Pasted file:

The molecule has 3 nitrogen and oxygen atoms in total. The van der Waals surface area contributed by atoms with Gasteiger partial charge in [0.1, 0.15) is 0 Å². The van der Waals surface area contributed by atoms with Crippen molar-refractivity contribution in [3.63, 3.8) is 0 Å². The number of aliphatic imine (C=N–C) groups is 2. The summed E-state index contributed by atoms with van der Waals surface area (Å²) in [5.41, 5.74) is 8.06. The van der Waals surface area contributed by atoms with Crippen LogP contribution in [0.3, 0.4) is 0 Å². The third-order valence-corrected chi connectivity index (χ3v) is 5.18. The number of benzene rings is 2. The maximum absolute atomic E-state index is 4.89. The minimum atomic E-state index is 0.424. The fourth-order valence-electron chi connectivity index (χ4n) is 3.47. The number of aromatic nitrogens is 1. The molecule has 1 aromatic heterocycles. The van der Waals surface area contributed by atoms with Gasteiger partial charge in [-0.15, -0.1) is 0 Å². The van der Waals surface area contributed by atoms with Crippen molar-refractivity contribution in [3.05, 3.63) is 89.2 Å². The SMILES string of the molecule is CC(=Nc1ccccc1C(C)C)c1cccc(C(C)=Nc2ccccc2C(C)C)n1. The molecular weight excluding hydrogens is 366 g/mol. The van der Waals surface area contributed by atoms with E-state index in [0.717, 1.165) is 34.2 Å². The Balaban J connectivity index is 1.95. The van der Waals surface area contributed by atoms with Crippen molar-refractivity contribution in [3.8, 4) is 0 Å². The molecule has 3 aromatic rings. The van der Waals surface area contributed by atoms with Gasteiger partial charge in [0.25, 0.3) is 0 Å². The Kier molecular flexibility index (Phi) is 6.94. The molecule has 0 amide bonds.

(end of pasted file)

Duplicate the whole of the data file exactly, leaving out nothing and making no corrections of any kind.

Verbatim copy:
The molecule has 3 nitrogen and oxygen atoms in total. The van der Waals surface area contributed by atoms with Gasteiger partial charge in [0.1, 0.15) is 0 Å². The van der Waals surface area contributed by atoms with Crippen molar-refractivity contribution in [3.63, 3.8) is 0 Å². The number of aliphatic imine (C=N–C) groups is 2. The summed E-state index contributed by atoms with van der Waals surface area (Å²) in [5.41, 5.74) is 8.06. The van der Waals surface area contributed by atoms with Crippen LogP contribution in [0.3, 0.4) is 0 Å². The third-order valence-corrected chi connectivity index (χ3v) is 5.18. The number of benzene rings is 2. The maximum absolute atomic E-state index is 4.89. The minimum atomic E-state index is 0.424. The fourth-order valence-electron chi connectivity index (χ4n) is 3.47. The number of aromatic nitrogens is 1. The molecule has 1 aromatic heterocycles. The van der Waals surface area contributed by atoms with Gasteiger partial charge in [-0.15, -0.1) is 0 Å². The van der Waals surface area contributed by atoms with Crippen molar-refractivity contribution in [3.05, 3.63) is 89.2 Å². The SMILES string of the molecule is CC(=Nc1ccccc1C(C)C)c1cccc(C(C)=Nc2ccccc2C(C)C)n1. The molecular weight excluding hydrogens is 366 g/mol. The van der Waals surface area contributed by atoms with E-state index in [0.717, 1.165) is 34.2 Å². The Balaban J connectivity index is 1.95. The van der Waals surface area contributed by atoms with Crippen molar-refractivity contribution in [3.8, 4) is 0 Å². The molecule has 3 aromatic rings. The van der Waals surface area contributed by atoms with Gasteiger partial charge in [0.25, 0.3) is 0 Å². The Kier molecular flexibility index (Phi) is 6.94. The molecule has 0 amide bonds.